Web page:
The History of Afternoon Tea at Searcys12 August 2021
Afternoon tea is a true ritual – a moment of pure indulgence to be enjoyed leisurely – and something we’re rather partial to here at Searcys. A quintessentially British activity, scones, finger sandwiches, tiny delicacies and three-tiered cake stands are all synonymous with historic houses across England. We’re delighted to be welcoming the guests to many of these iconic institutions, from Blenheim Palace to the famous Georgian Pump Room in Bath, welcoming guests for a delectable cup of tea, some sweet treats, and perhaps a glass of Searcys’ very own Selected Cuvee Champagne.
Afternoon tea at Searcys is a balance of old and new. In fact, the tradition is said to have begun in the 1800s, when the 7th Duchess of Bedford decided there was too long a gap between lunch and supper. Throughout the 19th century, it caught on quickly (who doesn’t love a beautiful cake and a cup of tea as a mid-afternoon pick-me-up?). Soon, the tradition became firmly rooted in society across England.
Our own story is intrinsically connected to this tradition. In the 1890s, a party hostess could order from the Searcys Afternoon Teas list a vast selection of baked goodies: Tea Cakes, Russians Red, Russians Brown, Venetians, Royal Hearts, Queen Cakes, Zephyrs, Dice Cakes, Belgravies, Rout Cakes, Reims, Savoys – all of which were kinds of sponge cake and Bath Buns, Shrewsbury Biscuits, Ratafias, Macaroons and Rusks. There were 14 kinds of Biscuits Francais, 12 Gateaux Francais, and four Plain Cakes including Tennis Cake at 1s 6d a pound. All in all, a veritable feast in the golden age of afternoon tea!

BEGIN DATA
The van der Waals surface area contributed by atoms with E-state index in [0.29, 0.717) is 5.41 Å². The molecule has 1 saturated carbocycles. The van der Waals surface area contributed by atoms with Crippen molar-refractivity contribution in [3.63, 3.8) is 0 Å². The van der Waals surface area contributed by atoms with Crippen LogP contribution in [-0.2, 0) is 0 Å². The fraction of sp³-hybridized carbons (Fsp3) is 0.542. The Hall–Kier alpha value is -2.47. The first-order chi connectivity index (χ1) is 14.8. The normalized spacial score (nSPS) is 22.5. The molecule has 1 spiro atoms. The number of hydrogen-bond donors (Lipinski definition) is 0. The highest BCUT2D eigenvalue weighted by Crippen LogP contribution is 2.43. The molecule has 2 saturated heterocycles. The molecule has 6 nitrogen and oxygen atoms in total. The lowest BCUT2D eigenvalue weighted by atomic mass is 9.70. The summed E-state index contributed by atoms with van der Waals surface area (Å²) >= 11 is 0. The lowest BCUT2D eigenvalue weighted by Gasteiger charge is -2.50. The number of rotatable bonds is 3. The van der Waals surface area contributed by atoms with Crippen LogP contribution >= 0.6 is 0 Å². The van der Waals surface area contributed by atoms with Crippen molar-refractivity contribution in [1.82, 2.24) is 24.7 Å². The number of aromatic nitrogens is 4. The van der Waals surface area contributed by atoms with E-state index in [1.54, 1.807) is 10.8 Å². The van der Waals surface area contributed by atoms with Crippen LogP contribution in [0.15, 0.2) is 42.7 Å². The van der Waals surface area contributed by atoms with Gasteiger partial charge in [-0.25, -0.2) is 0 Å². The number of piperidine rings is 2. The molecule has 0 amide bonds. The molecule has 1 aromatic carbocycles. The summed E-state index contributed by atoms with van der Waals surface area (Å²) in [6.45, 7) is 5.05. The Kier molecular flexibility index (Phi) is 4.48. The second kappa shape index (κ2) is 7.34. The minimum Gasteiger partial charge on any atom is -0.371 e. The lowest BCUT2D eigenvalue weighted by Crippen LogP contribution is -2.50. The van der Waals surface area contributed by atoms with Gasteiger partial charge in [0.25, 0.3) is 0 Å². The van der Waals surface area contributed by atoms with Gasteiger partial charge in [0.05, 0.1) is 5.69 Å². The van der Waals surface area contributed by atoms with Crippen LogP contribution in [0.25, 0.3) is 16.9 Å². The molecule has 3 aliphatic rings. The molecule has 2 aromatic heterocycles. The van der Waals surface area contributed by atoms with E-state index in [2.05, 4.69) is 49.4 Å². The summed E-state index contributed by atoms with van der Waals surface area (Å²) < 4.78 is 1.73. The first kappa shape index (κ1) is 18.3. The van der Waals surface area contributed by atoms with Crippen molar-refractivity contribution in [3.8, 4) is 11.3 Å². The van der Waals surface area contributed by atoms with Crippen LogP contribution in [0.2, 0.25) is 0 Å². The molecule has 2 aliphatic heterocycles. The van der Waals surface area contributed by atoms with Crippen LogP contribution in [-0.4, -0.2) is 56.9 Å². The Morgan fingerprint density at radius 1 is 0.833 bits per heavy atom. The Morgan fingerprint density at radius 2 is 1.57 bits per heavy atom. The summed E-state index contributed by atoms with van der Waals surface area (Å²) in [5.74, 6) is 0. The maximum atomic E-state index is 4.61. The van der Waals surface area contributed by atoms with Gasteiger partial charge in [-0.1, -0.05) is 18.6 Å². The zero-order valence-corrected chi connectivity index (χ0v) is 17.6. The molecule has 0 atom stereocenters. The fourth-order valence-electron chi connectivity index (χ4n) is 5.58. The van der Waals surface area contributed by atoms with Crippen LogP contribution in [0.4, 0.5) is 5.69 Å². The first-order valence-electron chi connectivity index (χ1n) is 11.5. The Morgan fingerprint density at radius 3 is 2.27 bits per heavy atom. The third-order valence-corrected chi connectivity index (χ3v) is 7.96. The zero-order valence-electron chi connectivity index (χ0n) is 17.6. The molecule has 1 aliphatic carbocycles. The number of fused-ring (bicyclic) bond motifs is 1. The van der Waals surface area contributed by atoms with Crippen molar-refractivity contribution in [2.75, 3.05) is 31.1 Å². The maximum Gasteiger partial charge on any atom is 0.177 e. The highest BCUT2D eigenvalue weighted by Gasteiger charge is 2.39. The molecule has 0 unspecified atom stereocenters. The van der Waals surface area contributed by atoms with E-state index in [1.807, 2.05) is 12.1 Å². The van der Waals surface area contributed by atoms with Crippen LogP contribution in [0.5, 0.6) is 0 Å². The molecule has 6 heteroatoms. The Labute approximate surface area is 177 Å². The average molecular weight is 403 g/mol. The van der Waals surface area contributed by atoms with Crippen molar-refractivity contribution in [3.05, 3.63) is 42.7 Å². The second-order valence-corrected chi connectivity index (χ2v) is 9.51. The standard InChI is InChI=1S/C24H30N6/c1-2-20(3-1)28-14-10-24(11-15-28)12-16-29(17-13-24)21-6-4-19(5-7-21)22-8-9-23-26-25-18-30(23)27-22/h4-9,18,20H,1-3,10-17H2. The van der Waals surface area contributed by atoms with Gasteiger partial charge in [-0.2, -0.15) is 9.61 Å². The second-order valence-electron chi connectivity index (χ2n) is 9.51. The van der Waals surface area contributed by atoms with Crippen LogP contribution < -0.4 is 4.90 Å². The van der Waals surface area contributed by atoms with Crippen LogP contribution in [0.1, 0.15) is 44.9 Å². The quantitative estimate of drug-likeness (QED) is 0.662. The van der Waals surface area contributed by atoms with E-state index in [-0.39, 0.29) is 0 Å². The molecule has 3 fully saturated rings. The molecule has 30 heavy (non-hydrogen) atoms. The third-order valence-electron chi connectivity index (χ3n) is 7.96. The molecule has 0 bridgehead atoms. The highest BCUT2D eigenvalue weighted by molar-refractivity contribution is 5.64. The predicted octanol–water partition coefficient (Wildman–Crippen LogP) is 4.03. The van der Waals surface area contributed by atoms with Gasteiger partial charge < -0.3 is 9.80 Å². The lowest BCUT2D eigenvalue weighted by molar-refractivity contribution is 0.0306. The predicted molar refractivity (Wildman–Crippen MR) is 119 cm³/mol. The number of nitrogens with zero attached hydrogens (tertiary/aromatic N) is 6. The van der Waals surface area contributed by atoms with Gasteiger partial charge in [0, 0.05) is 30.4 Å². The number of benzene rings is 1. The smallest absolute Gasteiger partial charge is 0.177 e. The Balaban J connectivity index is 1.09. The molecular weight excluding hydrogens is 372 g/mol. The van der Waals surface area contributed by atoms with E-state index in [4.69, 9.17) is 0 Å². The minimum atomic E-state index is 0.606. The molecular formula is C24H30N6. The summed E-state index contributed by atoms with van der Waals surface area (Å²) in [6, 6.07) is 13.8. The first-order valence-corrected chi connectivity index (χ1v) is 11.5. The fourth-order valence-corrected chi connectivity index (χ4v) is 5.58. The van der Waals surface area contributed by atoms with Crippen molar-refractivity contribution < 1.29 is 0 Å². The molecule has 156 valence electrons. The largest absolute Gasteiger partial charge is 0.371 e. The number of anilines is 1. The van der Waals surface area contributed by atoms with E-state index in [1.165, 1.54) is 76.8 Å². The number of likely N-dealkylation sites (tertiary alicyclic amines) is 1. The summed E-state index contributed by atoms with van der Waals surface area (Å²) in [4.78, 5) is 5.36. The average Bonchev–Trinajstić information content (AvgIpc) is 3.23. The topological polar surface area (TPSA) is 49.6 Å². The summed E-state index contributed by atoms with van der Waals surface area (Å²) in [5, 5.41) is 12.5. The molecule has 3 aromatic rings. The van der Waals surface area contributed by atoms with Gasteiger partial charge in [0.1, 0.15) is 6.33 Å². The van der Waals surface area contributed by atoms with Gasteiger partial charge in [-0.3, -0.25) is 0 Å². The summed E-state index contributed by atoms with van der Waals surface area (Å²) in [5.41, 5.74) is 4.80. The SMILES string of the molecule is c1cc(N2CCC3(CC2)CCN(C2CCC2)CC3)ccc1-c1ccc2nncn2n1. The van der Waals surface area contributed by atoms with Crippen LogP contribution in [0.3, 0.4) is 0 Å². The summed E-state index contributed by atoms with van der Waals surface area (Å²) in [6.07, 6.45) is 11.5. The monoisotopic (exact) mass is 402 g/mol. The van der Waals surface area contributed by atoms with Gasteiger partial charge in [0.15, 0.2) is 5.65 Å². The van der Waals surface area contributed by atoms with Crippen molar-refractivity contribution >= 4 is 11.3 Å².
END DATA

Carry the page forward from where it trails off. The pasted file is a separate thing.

In 1920, the Queen Magazine wrote that “the company of Messrs Searcy, Tansley and Co is a godsend to the housekeeper. Should she be desirous of giving a party… all that is necessary is to ring up Victoria 2186 and discuss the matter with these experienced caterers. The cakes of Messrs Searcy have won a great reputation. A speciality of the firm is a biscuit called ‘Regina’”.
Nowadays, our afternoon teas are just as magnificent. Enjoy 360-degree panoramic views over the City of London as you graze on freshly baked scones at The Gherkin or a quirky afternoon tea at the famous Searcys Champagne Bar at St Pancras Brasserie and Champagne Bar. Wherever you are, Searcys is sure to deliver the same generous spirit and attention to detail.
Here’s a little treat from the Searcys archive, a historic recipe for Regina biscuits from the 1890s:
Searcys Regina biscuits
Makes 18 biscuits
2 free-range egg whites
110g caster sugar
60g ground almonds, sieved
60g unsalted butter, melted
0.5 tsp vanilla extract
Preheat oven to 180°C.
Line 3 oven trays with baking parchment.
Beat egg whites with an electric mixer until soft peaks form. Gradually add sugar, beating thoroughly after each addition.
Gently fold in ground almonds. Then add butter and vanilla extract. Taking care to not knock out too much air from the mixture.
On the prepared trays, using the back of a spoon, spread 1 teaspoonful of mixture into discs about 3cm apart. Sprinkle the mixture lightly with the flaked almonds. Bake for about 5 minutes or until browned lightly around edges, I would recommend you do this one tray at a time to give you time to mould them once they are baked. The prepared raw discs will come to no harm whilst they wait to be baked.
The biscuits will be soft when they come out of the oven, so lift them quickly and carefully with a spatula, and place them immediately over a clean rolling pin or wine bottle to get a curved shape. They cool very quickly.
When cooled completely, transfer to an airtight container.
Wonderful with ice creams, mousses or fools, or as a treat with a good cup of tea or coffee.